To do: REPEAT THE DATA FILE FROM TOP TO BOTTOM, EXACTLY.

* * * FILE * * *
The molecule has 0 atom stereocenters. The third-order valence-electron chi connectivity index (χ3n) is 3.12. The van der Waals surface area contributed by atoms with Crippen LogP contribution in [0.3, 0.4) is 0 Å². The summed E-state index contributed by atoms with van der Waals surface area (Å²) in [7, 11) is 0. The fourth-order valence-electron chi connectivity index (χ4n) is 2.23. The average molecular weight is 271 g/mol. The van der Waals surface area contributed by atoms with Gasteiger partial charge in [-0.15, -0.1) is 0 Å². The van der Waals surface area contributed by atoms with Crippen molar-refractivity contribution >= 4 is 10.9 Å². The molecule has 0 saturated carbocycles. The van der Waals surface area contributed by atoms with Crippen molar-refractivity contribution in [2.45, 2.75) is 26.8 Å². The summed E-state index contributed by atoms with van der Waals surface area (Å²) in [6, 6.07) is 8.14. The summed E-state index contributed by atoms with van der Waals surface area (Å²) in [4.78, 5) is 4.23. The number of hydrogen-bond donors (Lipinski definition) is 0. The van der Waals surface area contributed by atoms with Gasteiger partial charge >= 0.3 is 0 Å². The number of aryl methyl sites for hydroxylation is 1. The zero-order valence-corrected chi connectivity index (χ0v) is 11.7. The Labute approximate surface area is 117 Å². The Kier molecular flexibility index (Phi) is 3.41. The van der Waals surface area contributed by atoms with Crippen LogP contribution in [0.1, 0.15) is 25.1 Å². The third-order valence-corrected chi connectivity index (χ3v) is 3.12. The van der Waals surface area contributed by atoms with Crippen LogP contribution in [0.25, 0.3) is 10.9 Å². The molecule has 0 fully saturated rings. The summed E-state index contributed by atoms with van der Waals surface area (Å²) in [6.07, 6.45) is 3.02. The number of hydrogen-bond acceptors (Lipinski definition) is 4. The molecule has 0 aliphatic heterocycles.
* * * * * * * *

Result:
The molecule has 0 atom stereocenters. The third-order valence-electron chi connectivity index (χ3n) is 3.12. The van der Waals surface area contributed by atoms with Crippen LogP contribution in [0.3, 0.4) is 0 Å². The summed E-state index contributed by atoms with van der Waals surface area (Å²) in [7, 11) is 0. The fourth-order valence-electron chi connectivity index (χ4n) is 2.23. The average molecular weight is 271 g/mol. The van der Waals surface area contributed by atoms with Gasteiger partial charge in [-0.15, -0.1) is 0 Å². The van der Waals surface area contributed by atoms with Crippen molar-refractivity contribution >= 4 is 10.9 Å². The molecule has 0 saturated carbocycles. The van der Waals surface area contributed by atoms with Crippen molar-refractivity contribution in [2.45, 2.75) is 26.8 Å². The summed E-state index contributed by atoms with van der Waals surface area (Å²) in [6, 6.07) is 8.14. The summed E-state index contributed by atoms with van der Waals surface area (Å²) in [4.78, 5) is 4.23. The number of hydrogen-bond donors (Lipinski definition) is 0. The van der Waals surface area contributed by atoms with Gasteiger partial charge >= 0.3 is 0 Å². The number of aryl methyl sites for hydroxylation is 1. The zero-order valence-corrected chi connectivity index (χ0v) is 11.7. The Labute approximate surface area is 117 Å². The Kier molecular flexibility index (Phi) is 3.41. The van der Waals surface area contributed by atoms with Crippen LogP contribution in [0.1, 0.15) is 25.1 Å². The third-order valence-corrected chi connectivity index (χ3v) is 3.12. The van der Waals surface area contributed by atoms with Crippen LogP contribution in [0.25, 0.3) is 10.9 Å². The molecule has 0 fully saturated rings. The summed E-state index contributed by atoms with van der Waals surface area (Å²) in [6.07, 6.45) is 3.02. The number of hydrogen-bond acceptors (Lipinski definition) is 4. The molecule has 0 aliphatic heterocycles.